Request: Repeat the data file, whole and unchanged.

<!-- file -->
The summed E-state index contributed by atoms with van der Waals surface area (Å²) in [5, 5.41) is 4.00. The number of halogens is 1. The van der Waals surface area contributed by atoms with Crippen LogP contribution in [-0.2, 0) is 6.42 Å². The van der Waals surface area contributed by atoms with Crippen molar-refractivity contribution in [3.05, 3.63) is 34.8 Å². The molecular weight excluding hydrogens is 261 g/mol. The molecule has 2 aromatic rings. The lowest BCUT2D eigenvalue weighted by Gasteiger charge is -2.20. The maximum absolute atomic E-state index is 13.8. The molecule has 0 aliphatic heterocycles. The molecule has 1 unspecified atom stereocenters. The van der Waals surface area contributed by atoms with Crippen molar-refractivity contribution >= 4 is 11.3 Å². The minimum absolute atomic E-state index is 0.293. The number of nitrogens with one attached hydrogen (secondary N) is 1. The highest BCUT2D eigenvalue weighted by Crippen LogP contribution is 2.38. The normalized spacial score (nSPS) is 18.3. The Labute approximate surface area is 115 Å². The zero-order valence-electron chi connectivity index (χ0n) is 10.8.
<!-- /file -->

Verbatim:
The summed E-state index contributed by atoms with van der Waals surface area (Å²) in [5, 5.41) is 4.00. The number of halogens is 1. The van der Waals surface area contributed by atoms with Crippen LogP contribution in [-0.2, 0) is 6.42 Å². The van der Waals surface area contributed by atoms with Crippen molar-refractivity contribution in [3.05, 3.63) is 34.8 Å². The molecular weight excluding hydrogens is 261 g/mol. The molecule has 2 aromatic rings. The lowest BCUT2D eigenvalue weighted by Gasteiger charge is -2.20. The maximum absolute atomic E-state index is 13.8. The molecule has 0 aliphatic heterocycles. The molecule has 1 unspecified atom stereocenters. The van der Waals surface area contributed by atoms with Crippen molar-refractivity contribution >= 4 is 11.3 Å². The minimum absolute atomic E-state index is 0.293. The number of nitrogens with one attached hydrogen (secondary N) is 1. The highest BCUT2D eigenvalue weighted by Crippen LogP contribution is 2.38. The normalized spacial score (nSPS) is 18.3. The Labute approximate surface area is 115 Å². The zero-order valence-electron chi connectivity index (χ0n) is 10.8.